We were all born curators, whether we realize it or not. Since childhood we've been gathering collections—first of toys, video games, and baseball cards, and later, cosmetics and clothes, posters for our dorm rooms, notebooks and letters, postcards from museums we've visited, records and CDs. While eventually most of us part with these little collections piecemeal via garage sales or thrift store donations, when viewed together, the items we accrue can serve as detailed portraits of who we are and what we're obsessed with.
A new exhibition at the New Museum in New York City, The Keeper, takes a look at a number of these personal museums constructed by artists and writers throughout the 20th century, and is a visual testament to our bizarre, obsessive need to collect.
The centerpiece of the show is undoubtedly the staggering "Partners (The Teddy Bear Project)," a 3,000-piece collection of photographs of people holding teddy bears. Artist and curator Ydessa Hendeles spent years scouring the private collections of vintage photography dealers for family portraits featuring history's favorite stuffed animal, an obsessive feat that demonstrates just how universal our love of the teddy bear is.
Below, explore 10 more interesting collections highlighted in the New Museum's exhibition, from gemstones to book sculptures made from colorful found objects.
After his mother passed away, California artist Howard Fried wanted her beautiful wardrobe to live on in the closets of others. For "The Decomposition of My Mother's Wardrobe" (2014), Fried began exhibiting his late mother's clothing collection as an installation at art museums and galleries, allowing viewers to take a survey that identified which garment would best suit them. He'd then bestow that piece of clothing on the viewer, asking that they wear it to an event he'd organize for all the clothing recipients, as well as send him a photograph of themselves wearing the item.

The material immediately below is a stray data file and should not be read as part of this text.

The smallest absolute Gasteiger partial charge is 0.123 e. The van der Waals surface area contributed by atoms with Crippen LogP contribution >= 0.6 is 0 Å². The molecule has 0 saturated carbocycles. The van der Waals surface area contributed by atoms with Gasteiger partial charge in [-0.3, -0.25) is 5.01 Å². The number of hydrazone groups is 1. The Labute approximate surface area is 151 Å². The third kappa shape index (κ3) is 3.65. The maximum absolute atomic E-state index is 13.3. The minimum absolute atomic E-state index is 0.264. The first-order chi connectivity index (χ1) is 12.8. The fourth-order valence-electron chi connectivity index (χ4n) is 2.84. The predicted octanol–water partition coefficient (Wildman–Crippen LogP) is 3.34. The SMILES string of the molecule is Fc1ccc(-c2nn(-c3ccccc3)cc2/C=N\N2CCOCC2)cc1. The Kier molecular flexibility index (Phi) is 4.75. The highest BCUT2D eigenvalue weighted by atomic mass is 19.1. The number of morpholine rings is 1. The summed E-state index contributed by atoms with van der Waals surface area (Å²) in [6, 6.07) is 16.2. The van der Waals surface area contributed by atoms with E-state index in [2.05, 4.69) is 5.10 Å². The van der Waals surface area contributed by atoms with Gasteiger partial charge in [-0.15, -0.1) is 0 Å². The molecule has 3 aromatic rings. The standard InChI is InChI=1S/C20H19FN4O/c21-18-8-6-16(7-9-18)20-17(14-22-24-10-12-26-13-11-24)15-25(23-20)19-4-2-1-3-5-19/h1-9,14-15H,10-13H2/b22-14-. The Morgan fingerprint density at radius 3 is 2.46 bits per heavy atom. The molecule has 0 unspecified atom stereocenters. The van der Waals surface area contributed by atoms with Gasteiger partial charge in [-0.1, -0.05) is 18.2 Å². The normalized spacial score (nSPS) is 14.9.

A patient in a psychiatric facility in Brazil for 50 years, Arthur Bispo do Rosário believed he had been called on to collect cardboard, textiles, toys, jewelry, shoes, aluminum cans, netting, and other found objects to make sculptures and tapestries in preparation for Judgment Day. Bispo do Rosário, "Carrinho-Arquivo II."
American artist Carol Bove often presents her own sculpture alongside found objects she sees as perfect works of art already fit for exhibition, as well as works by famous deceased artists who have influenced her own practice. Bove, "Cretaceous," 2014.
A piece of variscite from the vast stone collection of French philosopher Roger Caillois.
Bove created sculptures inspired by 20th-century Italian architect Carlo Scarpa's work, which were first exhibited at the Henry Moore Institute in the UK in 2015.
Oliver Croy and Oliver Elser, "The 387 Houses of Peter Fritz (1916–1992), Insurance Clerk from Vienna" (1993–2008).
French artist Aurélien Froment's 2007 film "Théâtre de poche [Pocket Theater]" depicts a magician conjuring a collection of strange objects and images, from blocks to playing cards to religious iconography to historical photographs.
Chinese businessman Ye Jinglu commissioned a portrait of himself every year for 62 years, beginning in 1907. These photographers were later discovered by collector Tong Bingxue.
A close-up shot of one of Japanese artist Shinro Ohtake's scrapbooks, detailed at the beginning of the article. "Scrapbook #12," 1980.
Photographer Zofia Rydet spent more than a decade traveling around Poland, shooting the incredible collections of photographs, religious artwork, rugs, and paintings in the homes of Poland's rural population. Rydet, "Zapis socjologiczny [Sociological Record]," 1978–1990.
The Keeper runs at the New Museum in New York City from July 20–September 25. For more information, visit newmuseum.org.